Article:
Perhaps unexpectedly, if you read Tweaking the Machinery of Death, Fault Lines, Mimesis Law (July 6,2015), by Christian Farias, you will find out why it may be extremely difficult to do away with the death penalty as a matter of judicial fiat given the text of the Constitution. It is most certainly an article that deserves your attention if you are concerned with the death penalty. It is well written, objective and does a great job of setting up the arguments that the pro death penalty Justices will be asserting and the challenges the con death penalty Justices will be forced to confront.


Telling the truth, Tamara Tabo and Fault Lines

One of the things I love about good lawyers is that truth to them means what truth means to regular folks like Joe Friday. “Just the facts, Ma’am.”*

Indeed, one of the things I like about intelligent people, whether those folks are lawyers or law men or layabouts, is that they don’t fall for generalizations. downloadBut there are plenty of times when the “criminals are victims” crew gets going that they purposely ignore facts and rely upon generalizations to further their agenda. The same thing is true for the “throw away the key” folks and most Republican politicians who talk about criminal justice issues. Not to put too fine a point on it, but I hate this type of bullshit.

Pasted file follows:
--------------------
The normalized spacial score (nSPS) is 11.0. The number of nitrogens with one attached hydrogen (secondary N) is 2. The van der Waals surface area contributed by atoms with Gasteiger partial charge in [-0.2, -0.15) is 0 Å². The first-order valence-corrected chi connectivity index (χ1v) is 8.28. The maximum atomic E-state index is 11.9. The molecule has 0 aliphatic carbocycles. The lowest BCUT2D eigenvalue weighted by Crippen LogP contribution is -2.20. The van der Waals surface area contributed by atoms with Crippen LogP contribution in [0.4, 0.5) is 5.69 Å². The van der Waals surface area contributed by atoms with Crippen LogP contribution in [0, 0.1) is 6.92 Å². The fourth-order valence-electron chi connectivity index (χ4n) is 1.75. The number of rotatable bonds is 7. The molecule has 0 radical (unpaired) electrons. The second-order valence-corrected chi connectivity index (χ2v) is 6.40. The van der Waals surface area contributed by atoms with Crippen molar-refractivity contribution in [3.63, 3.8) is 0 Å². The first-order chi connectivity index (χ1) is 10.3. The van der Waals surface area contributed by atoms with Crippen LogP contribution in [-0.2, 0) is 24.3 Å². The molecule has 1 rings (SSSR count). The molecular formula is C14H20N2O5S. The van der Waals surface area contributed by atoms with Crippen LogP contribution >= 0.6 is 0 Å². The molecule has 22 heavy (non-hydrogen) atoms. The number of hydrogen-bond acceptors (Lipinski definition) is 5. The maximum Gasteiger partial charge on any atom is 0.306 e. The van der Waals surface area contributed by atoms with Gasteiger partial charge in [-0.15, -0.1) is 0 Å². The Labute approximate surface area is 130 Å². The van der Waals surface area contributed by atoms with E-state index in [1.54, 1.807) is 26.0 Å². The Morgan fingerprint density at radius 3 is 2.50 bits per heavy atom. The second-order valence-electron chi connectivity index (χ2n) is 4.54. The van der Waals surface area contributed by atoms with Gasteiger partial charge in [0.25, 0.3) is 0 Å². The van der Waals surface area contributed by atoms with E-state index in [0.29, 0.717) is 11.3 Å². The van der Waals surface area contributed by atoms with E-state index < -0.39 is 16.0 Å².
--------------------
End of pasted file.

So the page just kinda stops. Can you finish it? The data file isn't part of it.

And that brings me to Tamar Tabo and the “must read” Fault Lines.

TbA4ffZV_400x400I don’t know whether Ms. Tabo is just naturally inclined to pursue facts no matter where they take her or whether she learned that from the famously tough as nails Court of Appeal Judge for whom she clerked, Fifth Circuit Judge Edith Jones. But what is true is that this young lawyer doesn’t like bullshit either. Her excellent writing and research skills are on display in an informative and fascinating post entitled Angola 3’s Albert Woodfox, Not Quite the Posterboy for Reform. Go read it please, and tell me what you think.

As an aside, I want to continue pimping Fault Lines. It brings together a variety of voices to take a hard and honest look at the full spectrum of criminal justice issues. It is a unique and monumental undertaking and, happily, the writers for the project are some of the very best. The diverse voices and diverse subjects that appear on Fault Lines makes the criminal justice site one of those that forces you to confront your own biases. In the words of one of the primary contributors, it is intended to “make you less stupid.”


*MV5BMTYwOTUyMTc4MF5BMl5BanBnXkFtZTcwNTc4NDMxNw@@._V1_SY317_CR14,0,214,317_AL_ Dragnet was a crime series that appeared on TV from 1951 through 1959. It won 5 Primetime Emmys. Sgt. Joe Friday and his partners methodically investigate crimes in Los Angeles. Sgt. Joe Friday was the main character. He was weary because he had seen it all yet he plodded on. He famously told a witness that he wanted “just the facts, Ma’am.” That line is now embedded in popular America’s culture. It is a good operating principle for lawyers to remember as they ply their trade.